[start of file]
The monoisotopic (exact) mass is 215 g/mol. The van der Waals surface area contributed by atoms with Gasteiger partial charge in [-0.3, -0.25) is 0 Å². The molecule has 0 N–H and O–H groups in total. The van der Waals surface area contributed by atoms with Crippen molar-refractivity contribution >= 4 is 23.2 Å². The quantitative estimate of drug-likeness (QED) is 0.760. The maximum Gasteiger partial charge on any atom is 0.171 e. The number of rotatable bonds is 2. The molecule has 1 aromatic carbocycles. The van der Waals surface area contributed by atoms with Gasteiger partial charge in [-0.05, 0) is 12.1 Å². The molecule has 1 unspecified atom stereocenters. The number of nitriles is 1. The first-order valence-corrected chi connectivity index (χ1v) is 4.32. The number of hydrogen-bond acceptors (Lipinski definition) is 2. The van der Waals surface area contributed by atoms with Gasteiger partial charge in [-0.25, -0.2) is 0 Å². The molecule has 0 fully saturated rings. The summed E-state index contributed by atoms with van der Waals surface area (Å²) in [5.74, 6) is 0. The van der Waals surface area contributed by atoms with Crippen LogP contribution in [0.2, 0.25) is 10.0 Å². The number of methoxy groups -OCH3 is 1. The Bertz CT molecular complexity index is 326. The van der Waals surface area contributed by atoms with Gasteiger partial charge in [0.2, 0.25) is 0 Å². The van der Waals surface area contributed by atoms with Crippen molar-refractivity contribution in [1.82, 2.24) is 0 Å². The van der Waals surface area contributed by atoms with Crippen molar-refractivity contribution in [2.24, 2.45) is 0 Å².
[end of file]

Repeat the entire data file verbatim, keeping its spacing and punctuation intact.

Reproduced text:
The monoisotopic (exact) mass is 215 g/mol. The van der Waals surface area contributed by atoms with Gasteiger partial charge in [-0.3, -0.25) is 0 Å². The molecule has 0 N–H and O–H groups in total. The van der Waals surface area contributed by atoms with Crippen molar-refractivity contribution >= 4 is 23.2 Å². The quantitative estimate of drug-likeness (QED) is 0.760. The maximum Gasteiger partial charge on any atom is 0.171 e. The number of rotatable bonds is 2. The molecule has 1 aromatic carbocycles. The van der Waals surface area contributed by atoms with Gasteiger partial charge in [-0.05, 0) is 12.1 Å². The molecule has 1 unspecified atom stereocenters. The number of nitriles is 1. The first-order valence-corrected chi connectivity index (χ1v) is 4.32. The number of hydrogen-bond acceptors (Lipinski definition) is 2. The van der Waals surface area contributed by atoms with Gasteiger partial charge in [-0.25, -0.2) is 0 Å². The molecule has 0 fully saturated rings. The summed E-state index contributed by atoms with van der Waals surface area (Å²) in [5.74, 6) is 0. The van der Waals surface area contributed by atoms with Crippen LogP contribution in [0.2, 0.25) is 10.0 Å². The number of methoxy groups -OCH3 is 1. The Bertz CT molecular complexity index is 326. The van der Waals surface area contributed by atoms with Gasteiger partial charge in [0.2, 0.25) is 0 Å². The van der Waals surface area contributed by atoms with Crippen molar-refractivity contribution in [1.82, 2.24) is 0 Å². The van der Waals surface area contributed by atoms with Crippen molar-refractivity contribution in [2.24, 2.45) is 0 Å².